Finances and Taxes

The Social Security Taxable Wage Cap is About to Increase

Gusto Editors  

On January 1, 2022, the maximum amount of an individual’s earnings that will be subject to Social Security tax will increase to $147,000. This is up from $142,800, which was the wage cap in 2021. So, what exactly does this mean for employers, employees, and the self-employed?

We break it down for you below. 

What is the Social Security Tax?

Need a little refresher on Social Security tax? Here are the details you need to know: 

  • The Social Security tax is also known as the Old Age, Survivors, and Disability Insurance tax (OASDI tax) 
  • Employers and employees each pay Social Security tax at a rate of 6.2 percent of the employee’s earnings (so that a total of 12.4 percent is collected by the government in Social Security taxes from both the employer and the employee), but there is a maximum amount of taxable income (also known as a wage cap) that cannot be exceeded; we’ll get into this in detail below 
  • Self-employed individuals are required to pay 12.4 percent of wages in Social Security taxes
  • Social Security taxes are used to fund Social Security benefits, payments made to retired individuals in the U.S.
  • The Social Security tax is part of the FICA tax (which is made up of both the Social Security tax and the Medicare tax)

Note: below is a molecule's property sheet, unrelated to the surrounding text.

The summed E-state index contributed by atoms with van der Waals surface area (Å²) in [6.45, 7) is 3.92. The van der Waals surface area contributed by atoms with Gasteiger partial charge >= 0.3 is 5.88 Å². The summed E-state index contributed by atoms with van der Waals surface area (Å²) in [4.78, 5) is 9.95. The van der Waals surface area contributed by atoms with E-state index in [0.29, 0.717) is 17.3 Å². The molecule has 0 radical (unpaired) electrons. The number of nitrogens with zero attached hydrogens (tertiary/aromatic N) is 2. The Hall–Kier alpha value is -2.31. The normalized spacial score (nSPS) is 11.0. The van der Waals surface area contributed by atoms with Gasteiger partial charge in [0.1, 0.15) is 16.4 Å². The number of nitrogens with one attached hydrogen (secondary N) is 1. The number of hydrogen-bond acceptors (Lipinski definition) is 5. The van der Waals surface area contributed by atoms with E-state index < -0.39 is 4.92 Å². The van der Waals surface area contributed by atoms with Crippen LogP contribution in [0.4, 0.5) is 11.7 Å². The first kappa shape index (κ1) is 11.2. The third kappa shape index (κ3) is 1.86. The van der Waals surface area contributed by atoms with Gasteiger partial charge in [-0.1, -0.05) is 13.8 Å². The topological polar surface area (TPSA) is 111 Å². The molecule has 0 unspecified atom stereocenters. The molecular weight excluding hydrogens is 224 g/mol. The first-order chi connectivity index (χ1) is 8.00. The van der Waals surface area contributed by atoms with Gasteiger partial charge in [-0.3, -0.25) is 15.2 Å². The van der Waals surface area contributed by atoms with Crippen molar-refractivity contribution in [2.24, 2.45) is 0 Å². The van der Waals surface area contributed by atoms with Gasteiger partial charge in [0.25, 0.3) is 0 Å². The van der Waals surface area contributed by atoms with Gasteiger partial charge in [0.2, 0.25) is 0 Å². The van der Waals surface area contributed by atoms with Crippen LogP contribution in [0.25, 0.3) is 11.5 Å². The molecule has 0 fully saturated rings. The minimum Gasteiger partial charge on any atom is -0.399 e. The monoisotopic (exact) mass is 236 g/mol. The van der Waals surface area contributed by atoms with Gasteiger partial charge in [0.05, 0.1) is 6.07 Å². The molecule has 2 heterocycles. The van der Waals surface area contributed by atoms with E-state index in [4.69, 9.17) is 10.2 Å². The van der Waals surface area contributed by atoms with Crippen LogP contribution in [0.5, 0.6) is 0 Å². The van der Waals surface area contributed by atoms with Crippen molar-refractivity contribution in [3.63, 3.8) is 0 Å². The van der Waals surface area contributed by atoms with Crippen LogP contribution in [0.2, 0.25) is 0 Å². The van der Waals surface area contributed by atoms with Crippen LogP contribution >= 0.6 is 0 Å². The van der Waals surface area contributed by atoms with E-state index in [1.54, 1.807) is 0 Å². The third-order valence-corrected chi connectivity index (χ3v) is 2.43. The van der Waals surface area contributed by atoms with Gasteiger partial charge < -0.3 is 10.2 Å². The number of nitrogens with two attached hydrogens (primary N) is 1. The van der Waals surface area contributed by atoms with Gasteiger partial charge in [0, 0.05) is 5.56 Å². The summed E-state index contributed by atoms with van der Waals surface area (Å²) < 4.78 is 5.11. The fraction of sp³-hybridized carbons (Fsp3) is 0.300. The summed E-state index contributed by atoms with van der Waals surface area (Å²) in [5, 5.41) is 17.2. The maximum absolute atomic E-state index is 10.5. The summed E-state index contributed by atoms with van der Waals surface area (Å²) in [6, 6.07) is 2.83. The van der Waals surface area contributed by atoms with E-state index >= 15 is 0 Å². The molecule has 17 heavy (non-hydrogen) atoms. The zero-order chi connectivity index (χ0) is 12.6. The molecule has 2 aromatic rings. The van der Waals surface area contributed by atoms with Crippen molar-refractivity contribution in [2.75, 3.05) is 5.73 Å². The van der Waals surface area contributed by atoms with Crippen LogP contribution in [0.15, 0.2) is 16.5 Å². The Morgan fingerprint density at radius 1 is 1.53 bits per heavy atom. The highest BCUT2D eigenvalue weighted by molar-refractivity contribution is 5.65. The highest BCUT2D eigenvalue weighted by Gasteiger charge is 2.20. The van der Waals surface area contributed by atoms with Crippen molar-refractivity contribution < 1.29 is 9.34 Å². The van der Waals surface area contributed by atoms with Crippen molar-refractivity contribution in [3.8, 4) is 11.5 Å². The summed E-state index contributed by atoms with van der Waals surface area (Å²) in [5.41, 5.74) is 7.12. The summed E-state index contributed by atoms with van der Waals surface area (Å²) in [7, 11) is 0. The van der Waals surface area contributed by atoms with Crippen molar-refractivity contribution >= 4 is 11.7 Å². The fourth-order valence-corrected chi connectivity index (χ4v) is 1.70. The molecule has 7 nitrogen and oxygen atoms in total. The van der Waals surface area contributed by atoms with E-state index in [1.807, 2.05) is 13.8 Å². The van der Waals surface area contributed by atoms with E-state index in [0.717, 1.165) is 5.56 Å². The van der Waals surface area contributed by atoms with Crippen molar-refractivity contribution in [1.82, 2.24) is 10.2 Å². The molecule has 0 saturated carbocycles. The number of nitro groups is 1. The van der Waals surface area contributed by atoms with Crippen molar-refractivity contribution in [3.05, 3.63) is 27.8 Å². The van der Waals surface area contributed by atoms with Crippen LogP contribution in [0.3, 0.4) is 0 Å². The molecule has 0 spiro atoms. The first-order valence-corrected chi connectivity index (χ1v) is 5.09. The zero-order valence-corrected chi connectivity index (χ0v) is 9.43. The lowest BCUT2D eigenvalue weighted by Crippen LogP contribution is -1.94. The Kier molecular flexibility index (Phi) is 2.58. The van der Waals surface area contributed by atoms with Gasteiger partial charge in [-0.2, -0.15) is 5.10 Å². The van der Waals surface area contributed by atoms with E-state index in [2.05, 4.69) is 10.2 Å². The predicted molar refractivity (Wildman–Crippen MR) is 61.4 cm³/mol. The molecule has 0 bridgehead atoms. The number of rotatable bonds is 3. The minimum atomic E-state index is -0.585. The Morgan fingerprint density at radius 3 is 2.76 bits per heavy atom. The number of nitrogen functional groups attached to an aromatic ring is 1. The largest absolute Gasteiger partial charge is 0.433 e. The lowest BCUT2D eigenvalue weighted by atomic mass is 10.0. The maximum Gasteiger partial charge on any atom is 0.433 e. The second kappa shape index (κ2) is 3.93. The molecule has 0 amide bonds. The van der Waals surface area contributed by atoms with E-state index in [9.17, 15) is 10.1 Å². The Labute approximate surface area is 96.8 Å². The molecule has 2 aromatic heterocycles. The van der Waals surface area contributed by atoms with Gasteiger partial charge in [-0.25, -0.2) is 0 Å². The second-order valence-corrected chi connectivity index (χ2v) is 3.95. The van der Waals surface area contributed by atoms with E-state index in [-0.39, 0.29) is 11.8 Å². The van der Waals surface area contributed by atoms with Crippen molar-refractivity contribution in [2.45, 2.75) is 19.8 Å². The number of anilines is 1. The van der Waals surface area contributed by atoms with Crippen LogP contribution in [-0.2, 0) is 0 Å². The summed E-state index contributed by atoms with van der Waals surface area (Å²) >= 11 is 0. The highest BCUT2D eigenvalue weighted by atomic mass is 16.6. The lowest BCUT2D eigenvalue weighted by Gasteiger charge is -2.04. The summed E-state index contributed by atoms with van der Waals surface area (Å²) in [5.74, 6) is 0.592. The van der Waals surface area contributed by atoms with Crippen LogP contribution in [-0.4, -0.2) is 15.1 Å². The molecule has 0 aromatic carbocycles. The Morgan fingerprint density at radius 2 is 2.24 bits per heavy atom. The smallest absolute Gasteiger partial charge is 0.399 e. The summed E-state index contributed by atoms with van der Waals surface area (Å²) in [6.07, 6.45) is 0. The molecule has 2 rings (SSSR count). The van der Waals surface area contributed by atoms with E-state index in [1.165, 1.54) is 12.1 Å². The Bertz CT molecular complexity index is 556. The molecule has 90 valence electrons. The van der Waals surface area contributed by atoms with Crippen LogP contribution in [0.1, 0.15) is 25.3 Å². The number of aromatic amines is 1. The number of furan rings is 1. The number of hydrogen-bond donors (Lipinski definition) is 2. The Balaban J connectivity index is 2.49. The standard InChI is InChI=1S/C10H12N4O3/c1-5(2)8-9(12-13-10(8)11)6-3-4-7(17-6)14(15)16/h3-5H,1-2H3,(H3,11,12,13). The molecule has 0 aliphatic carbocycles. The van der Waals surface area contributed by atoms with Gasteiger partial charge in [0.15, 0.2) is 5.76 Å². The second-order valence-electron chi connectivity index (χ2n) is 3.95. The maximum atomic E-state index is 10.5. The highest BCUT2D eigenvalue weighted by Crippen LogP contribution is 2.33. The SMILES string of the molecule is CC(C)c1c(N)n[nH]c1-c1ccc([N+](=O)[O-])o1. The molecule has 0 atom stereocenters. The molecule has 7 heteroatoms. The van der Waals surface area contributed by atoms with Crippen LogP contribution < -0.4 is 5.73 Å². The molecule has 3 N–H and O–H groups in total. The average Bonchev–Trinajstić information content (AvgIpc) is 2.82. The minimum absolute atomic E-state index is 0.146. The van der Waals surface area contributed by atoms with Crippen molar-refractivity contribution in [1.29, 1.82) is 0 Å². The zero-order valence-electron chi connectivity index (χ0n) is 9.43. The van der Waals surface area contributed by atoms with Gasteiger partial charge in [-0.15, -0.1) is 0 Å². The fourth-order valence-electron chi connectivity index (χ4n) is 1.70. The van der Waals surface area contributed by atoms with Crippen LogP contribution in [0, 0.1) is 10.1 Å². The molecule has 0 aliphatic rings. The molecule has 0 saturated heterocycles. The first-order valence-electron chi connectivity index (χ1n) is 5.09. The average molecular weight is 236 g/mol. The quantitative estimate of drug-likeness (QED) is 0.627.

• The Social Security Tax is also part of payroll taxes (which are made up of five different taxes (each) for employers and employees) 
  • The Social Security tax is also part of the self-employed tax (which is made up of both the Social Security tax and the Medicare tax for self-employed individuals)

What kind of earnings are subject to the Social Security tax?

Wages, salaries, bonuses, and tips are all subject to the Social Security tax. 

What’s the wage cap on the Social Security Tax?

The Social security Tax is a regressive tax, which means that the tax takes a larger percentage of lower income than it does of higher income (as opposed to a progressive tax which takes a larger percentage from a high-income earner than from a lower-income earner).

There is a wage cap (or maximum) on the amount that is subject to the tax, so any amount that exceeds the cap is not taxed. 

In 2021 the wage cap was 142,800. In 2022 the wage cap will increase to $147,000. Here’s an example of how this works:

Jamie is a social media marketer at Hero Companies, and she earns a salary of $130,000 per year. In 2022, she will get a $10,000 bonus. Her wages that are subject to Social Security tax in 2022 are $140,000.

$130,000 + $10,000 = $140,000
For tax year 2022, Jamie will pay $8680 in Social Security taxes:

6.2% of $140,000 = $8680
Her employer will match that amount. 

Maxine is a developer at Hero Companies, and she earns $160,000 per year. In 2022, she will get a $25,000 bonus. Her wages that are subject to Social Security tax in 2022 are $147,000 (because of the wage cap).

$160,000 + $25,000 = $185,000